Microscopy has been the major tool for studies of cells and one of the main driving forces for life sciences research. The birth of microscopy in the 16th century led to the first ‘wave of discovery’: the existence of cells and their internal structures. However, fundamental properties of light impose limitations on light microscopes. These prevent scientists from accurately resolving structures smaller than 300 nanometers (nm) – which is just the size range of many cellular compartments, molecular complexes and viruses.
Early in 2016 UCL Transport Institute (UCLTI) was commissioned by the Department for Transport (DfT) to conduct a scoping study into the social and behavioural questions associated with automated vehicles – better known as AVs.
DNA evidence has been used in the criminal justice field for several decades, but in recent years, much smaller and more degraded samples have been able to be used for DNA profiling. UCL's Professor David Balding is the Chair in Statistical Genetics at the Genetics Institute and a pioneer in this breakthrough technique.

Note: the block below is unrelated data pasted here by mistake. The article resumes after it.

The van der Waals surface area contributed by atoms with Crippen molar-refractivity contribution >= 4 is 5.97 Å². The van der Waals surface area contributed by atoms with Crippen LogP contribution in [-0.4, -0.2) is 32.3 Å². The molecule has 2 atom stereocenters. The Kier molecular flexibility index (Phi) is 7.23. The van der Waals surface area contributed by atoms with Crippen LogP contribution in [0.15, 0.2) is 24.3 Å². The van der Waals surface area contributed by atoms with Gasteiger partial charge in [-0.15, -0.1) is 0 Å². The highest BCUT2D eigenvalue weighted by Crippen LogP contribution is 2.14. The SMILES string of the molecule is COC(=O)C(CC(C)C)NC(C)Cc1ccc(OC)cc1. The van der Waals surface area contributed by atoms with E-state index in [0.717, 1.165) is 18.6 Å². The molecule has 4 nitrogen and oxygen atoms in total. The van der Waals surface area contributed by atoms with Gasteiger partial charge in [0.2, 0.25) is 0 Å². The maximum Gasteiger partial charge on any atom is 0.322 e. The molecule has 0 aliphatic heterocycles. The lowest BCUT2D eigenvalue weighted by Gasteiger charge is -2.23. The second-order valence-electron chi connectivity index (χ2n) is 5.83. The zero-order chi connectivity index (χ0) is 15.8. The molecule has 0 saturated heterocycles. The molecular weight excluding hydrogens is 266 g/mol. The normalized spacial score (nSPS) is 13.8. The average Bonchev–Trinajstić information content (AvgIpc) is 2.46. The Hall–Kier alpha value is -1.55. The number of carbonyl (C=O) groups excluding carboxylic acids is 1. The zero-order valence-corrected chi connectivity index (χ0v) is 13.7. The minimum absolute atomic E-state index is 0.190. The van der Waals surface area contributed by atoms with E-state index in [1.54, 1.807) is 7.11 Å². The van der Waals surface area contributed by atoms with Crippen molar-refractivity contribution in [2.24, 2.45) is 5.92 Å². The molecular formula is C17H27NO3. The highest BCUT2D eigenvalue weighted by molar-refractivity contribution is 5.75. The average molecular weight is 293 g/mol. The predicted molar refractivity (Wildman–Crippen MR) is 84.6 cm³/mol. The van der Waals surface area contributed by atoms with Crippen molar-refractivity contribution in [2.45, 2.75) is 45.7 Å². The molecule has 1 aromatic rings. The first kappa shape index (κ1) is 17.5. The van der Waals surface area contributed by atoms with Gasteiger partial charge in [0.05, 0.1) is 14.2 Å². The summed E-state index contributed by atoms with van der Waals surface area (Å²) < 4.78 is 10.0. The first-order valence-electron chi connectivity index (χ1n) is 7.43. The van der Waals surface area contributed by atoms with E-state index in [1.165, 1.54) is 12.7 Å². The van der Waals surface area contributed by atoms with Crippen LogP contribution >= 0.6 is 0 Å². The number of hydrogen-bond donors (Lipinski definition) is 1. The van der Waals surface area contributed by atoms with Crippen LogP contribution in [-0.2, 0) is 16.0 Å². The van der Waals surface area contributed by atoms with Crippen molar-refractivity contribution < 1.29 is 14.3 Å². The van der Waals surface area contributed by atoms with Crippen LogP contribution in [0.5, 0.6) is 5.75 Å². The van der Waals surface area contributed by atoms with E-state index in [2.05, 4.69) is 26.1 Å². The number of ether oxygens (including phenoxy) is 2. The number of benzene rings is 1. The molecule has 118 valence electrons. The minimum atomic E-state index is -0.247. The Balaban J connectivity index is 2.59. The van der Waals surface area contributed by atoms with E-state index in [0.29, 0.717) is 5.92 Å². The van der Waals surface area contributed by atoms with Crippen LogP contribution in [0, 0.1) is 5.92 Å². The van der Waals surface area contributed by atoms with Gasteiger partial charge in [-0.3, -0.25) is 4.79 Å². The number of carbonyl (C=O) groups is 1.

We're living in the age of 'Big Data.' The information bank gathered by everything from social media services to mobile phones is so large that the usual processing applications can't cope. The challenge is to discover the most effective and efficient ways to analyse, share, understand and extract value from it all.
Neuromarketing (sometimes called consumer neuroscience) has become a hot topic in recent years. However, what it can and can't measure is often clouded in hype, and some marketing agencies may be exaggerating what they can do in this field. UCL's new neuromarketing workshop aims to address this issue.